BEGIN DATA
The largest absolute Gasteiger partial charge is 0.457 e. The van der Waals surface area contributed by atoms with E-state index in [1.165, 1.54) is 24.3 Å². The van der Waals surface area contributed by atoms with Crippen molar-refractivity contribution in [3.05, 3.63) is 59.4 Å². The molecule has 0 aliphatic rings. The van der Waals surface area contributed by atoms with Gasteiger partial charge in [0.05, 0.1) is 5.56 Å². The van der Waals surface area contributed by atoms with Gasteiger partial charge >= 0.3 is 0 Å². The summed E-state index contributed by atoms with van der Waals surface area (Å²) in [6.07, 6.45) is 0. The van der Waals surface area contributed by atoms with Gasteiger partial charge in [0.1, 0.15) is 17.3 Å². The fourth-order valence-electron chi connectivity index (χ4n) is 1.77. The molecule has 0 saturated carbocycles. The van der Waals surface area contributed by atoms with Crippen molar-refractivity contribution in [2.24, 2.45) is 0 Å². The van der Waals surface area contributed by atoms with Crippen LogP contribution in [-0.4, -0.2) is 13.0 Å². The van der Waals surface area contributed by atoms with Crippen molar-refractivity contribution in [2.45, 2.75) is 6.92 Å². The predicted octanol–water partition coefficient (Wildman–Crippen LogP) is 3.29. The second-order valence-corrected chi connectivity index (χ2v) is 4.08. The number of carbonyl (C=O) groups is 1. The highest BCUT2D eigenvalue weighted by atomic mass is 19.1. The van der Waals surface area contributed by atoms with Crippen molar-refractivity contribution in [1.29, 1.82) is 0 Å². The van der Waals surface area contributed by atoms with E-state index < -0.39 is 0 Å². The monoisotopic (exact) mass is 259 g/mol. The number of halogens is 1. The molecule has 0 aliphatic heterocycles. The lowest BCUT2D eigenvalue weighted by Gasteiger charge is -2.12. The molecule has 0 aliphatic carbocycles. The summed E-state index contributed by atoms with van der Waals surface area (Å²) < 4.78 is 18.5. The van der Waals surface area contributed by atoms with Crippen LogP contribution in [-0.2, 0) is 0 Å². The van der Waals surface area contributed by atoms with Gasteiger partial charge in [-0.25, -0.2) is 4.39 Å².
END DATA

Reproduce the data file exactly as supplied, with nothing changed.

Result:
The largest absolute Gasteiger partial charge is 0.457 e. The van der Waals surface area contributed by atoms with E-state index in [1.165, 1.54) is 24.3 Å². The van der Waals surface area contributed by atoms with Crippen molar-refractivity contribution in [3.05, 3.63) is 59.4 Å². The molecule has 0 aliphatic rings. The van der Waals surface area contributed by atoms with Gasteiger partial charge in [0.05, 0.1) is 5.56 Å². The van der Waals surface area contributed by atoms with Gasteiger partial charge >= 0.3 is 0 Å². The summed E-state index contributed by atoms with van der Waals surface area (Å²) in [6.07, 6.45) is 0. The van der Waals surface area contributed by atoms with Gasteiger partial charge in [0.1, 0.15) is 17.3 Å². The fourth-order valence-electron chi connectivity index (χ4n) is 1.77. The molecule has 0 saturated carbocycles. The van der Waals surface area contributed by atoms with Crippen molar-refractivity contribution in [2.24, 2.45) is 0 Å². The van der Waals surface area contributed by atoms with Crippen LogP contribution in [-0.4, -0.2) is 13.0 Å². The van der Waals surface area contributed by atoms with Crippen molar-refractivity contribution in [2.45, 2.75) is 6.92 Å². The predicted octanol–water partition coefficient (Wildman–Crippen LogP) is 3.29. The second-order valence-corrected chi connectivity index (χ2v) is 4.08. The number of carbonyl (C=O) groups is 1. The highest BCUT2D eigenvalue weighted by atomic mass is 19.1. The van der Waals surface area contributed by atoms with Crippen molar-refractivity contribution in [1.29, 1.82) is 0 Å². The van der Waals surface area contributed by atoms with E-state index < -0.39 is 0 Å². The monoisotopic (exact) mass is 259 g/mol. The number of halogens is 1. The molecule has 0 aliphatic heterocycles. The lowest BCUT2D eigenvalue weighted by Gasteiger charge is -2.12. The molecule has 0 aliphatic carbocycles. The summed E-state index contributed by atoms with van der Waals surface area (Å²) < 4.78 is 18.5. The van der Waals surface area contributed by atoms with Crippen LogP contribution in [-0.2, 0) is 0 Å². The van der Waals surface area contributed by atoms with Gasteiger partial charge in [-0.25, -0.2) is 4.39 Å².